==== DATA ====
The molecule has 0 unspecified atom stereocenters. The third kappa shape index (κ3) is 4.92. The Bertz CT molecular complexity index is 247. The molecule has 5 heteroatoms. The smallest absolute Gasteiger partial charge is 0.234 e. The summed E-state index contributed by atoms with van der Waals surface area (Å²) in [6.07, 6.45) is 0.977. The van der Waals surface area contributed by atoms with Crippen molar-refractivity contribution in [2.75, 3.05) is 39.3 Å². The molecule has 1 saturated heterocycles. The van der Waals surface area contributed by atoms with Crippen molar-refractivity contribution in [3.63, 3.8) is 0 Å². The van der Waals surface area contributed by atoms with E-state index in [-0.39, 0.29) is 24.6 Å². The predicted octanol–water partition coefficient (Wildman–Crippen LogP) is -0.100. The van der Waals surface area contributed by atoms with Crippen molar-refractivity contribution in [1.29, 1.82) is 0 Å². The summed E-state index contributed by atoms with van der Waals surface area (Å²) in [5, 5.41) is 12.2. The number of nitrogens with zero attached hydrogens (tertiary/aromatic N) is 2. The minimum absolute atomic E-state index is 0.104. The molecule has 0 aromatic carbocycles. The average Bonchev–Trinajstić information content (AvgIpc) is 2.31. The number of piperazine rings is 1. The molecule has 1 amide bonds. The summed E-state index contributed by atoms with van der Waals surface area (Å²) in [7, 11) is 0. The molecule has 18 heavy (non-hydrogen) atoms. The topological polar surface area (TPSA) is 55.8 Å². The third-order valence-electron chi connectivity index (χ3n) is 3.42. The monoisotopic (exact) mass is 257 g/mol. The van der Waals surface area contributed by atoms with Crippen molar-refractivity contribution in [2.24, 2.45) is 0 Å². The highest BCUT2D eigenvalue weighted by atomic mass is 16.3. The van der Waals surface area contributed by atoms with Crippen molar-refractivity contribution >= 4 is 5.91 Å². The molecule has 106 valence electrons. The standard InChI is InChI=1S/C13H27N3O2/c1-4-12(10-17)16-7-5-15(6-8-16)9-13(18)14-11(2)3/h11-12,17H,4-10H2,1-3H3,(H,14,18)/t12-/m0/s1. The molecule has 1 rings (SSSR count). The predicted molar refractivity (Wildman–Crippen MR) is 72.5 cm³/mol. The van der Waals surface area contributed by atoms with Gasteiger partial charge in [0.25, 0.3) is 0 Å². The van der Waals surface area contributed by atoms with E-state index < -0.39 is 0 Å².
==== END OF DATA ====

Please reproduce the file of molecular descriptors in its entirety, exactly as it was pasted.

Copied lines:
The molecule has 0 unspecified atom stereocenters. The third kappa shape index (κ3) is 4.92. The Bertz CT molecular complexity index is 247. The molecule has 5 heteroatoms. The smallest absolute Gasteiger partial charge is 0.234 e. The summed E-state index contributed by atoms with van der Waals surface area (Å²) in [6.07, 6.45) is 0.977. The van der Waals surface area contributed by atoms with Crippen molar-refractivity contribution in [2.75, 3.05) is 39.3 Å². The molecule has 1 saturated heterocycles. The van der Waals surface area contributed by atoms with Crippen molar-refractivity contribution in [3.63, 3.8) is 0 Å². The van der Waals surface area contributed by atoms with E-state index in [-0.39, 0.29) is 24.6 Å². The predicted octanol–water partition coefficient (Wildman–Crippen LogP) is -0.100. The van der Waals surface area contributed by atoms with Crippen molar-refractivity contribution in [1.29, 1.82) is 0 Å². The summed E-state index contributed by atoms with van der Waals surface area (Å²) in [5, 5.41) is 12.2. The number of nitrogens with zero attached hydrogens (tertiary/aromatic N) is 2. The minimum absolute atomic E-state index is 0.104. The molecule has 0 aromatic carbocycles. The average Bonchev–Trinajstić information content (AvgIpc) is 2.31. The number of piperazine rings is 1. The molecule has 1 amide bonds. The summed E-state index contributed by atoms with van der Waals surface area (Å²) in [7, 11) is 0. The molecule has 18 heavy (non-hydrogen) atoms. The topological polar surface area (TPSA) is 55.8 Å². The third-order valence-electron chi connectivity index (χ3n) is 3.42. The monoisotopic (exact) mass is 257 g/mol. The van der Waals surface area contributed by atoms with Crippen molar-refractivity contribution in [2.24, 2.45) is 0 Å². The highest BCUT2D eigenvalue weighted by atomic mass is 16.3. The van der Waals surface area contributed by atoms with Crippen molar-refractivity contribution >= 4 is 5.91 Å². The molecule has 106 valence electrons. The standard InChI is InChI=1S/C13H27N3O2/c1-4-12(10-17)16-7-5-15(6-8-16)9-13(18)14-11(2)3/h11-12,17H,4-10H2,1-3H3,(H,14,18)/t12-/m0/s1. The molecule has 1 rings (SSSR count). The predicted molar refractivity (Wildman–Crippen MR) is 72.5 cm³/mol. The van der Waals surface area contributed by atoms with Gasteiger partial charge in [0.25, 0.3) is 0 Å². The van der Waals surface area contributed by atoms with E-state index < -0.39 is 0 Å².